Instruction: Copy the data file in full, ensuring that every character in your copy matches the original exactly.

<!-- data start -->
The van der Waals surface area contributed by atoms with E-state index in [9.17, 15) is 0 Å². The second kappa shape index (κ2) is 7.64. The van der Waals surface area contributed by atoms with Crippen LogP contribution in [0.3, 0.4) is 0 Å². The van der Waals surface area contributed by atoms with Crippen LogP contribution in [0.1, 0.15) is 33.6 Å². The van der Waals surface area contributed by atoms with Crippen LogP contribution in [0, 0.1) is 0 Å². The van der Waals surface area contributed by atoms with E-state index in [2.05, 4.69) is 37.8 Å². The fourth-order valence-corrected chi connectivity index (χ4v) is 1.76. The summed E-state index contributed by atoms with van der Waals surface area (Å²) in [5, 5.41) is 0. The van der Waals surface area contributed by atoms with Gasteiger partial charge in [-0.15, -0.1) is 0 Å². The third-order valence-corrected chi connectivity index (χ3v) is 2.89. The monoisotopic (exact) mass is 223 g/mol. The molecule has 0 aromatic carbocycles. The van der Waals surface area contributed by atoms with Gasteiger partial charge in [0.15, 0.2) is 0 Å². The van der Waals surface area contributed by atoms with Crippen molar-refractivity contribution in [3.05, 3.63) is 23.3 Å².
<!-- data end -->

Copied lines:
The van der Waals surface area contributed by atoms with E-state index in [9.17, 15) is 0 Å². The second kappa shape index (κ2) is 7.64. The van der Waals surface area contributed by atoms with Crippen LogP contribution in [0.3, 0.4) is 0 Å². The van der Waals surface area contributed by atoms with Crippen LogP contribution in [0.1, 0.15) is 33.6 Å². The van der Waals surface area contributed by atoms with Crippen LogP contribution in [0, 0.1) is 0 Å². The van der Waals surface area contributed by atoms with E-state index in [2.05, 4.69) is 37.8 Å². The fourth-order valence-corrected chi connectivity index (χ4v) is 1.76. The summed E-state index contributed by atoms with van der Waals surface area (Å²) in [5, 5.41) is 0. The van der Waals surface area contributed by atoms with Gasteiger partial charge in [-0.15, -0.1) is 0 Å². The third-order valence-corrected chi connectivity index (χ3v) is 2.89. The monoisotopic (exact) mass is 223 g/mol. The molecule has 0 aromatic carbocycles. The van der Waals surface area contributed by atoms with Gasteiger partial charge in [0.15, 0.2) is 0 Å². The van der Waals surface area contributed by atoms with Crippen molar-refractivity contribution in [3.05, 3.63) is 23.3 Å².